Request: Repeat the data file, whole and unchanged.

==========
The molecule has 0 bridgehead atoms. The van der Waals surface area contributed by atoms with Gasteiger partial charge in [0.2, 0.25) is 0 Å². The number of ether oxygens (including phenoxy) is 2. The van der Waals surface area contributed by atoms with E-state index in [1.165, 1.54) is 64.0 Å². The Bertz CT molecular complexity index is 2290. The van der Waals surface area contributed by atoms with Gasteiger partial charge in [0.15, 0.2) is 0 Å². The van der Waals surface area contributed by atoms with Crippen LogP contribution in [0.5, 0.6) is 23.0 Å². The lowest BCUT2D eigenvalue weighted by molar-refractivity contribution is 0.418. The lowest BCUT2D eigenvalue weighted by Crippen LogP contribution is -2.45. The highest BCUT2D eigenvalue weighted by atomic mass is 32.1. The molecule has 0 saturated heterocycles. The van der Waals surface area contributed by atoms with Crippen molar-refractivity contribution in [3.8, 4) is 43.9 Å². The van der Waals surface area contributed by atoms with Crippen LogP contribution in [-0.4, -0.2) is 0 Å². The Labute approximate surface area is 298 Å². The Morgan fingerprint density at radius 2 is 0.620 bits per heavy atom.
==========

The molecule has 0 bridgehead atoms. The van der Waals surface area contributed by atoms with Gasteiger partial charge in [0.2, 0.25) is 0 Å². The number of ether oxygens (including phenoxy) is 2. The van der Waals surface area contributed by atoms with E-state index in [1.165, 1.54) is 64.0 Å². The Bertz CT molecular complexity index is 2290. The van der Waals surface area contributed by atoms with Gasteiger partial charge in [0.15, 0.2) is 0 Å². The van der Waals surface area contributed by atoms with Crippen LogP contribution in [0.5, 0.6) is 23.0 Å². The lowest BCUT2D eigenvalue weighted by molar-refractivity contribution is 0.418. The lowest BCUT2D eigenvalue weighted by Crippen LogP contribution is -2.45. The highest BCUT2D eigenvalue weighted by atomic mass is 32.1. The molecule has 0 saturated heterocycles. The van der Waals surface area contributed by atoms with Crippen molar-refractivity contribution in [3.8, 4) is 43.9 Å². The van der Waals surface area contributed by atoms with Crippen LogP contribution in [-0.4, -0.2) is 0 Å². The Labute approximate surface area is 298 Å². The Morgan fingerprint density at radius 2 is 0.620 bits per heavy atom.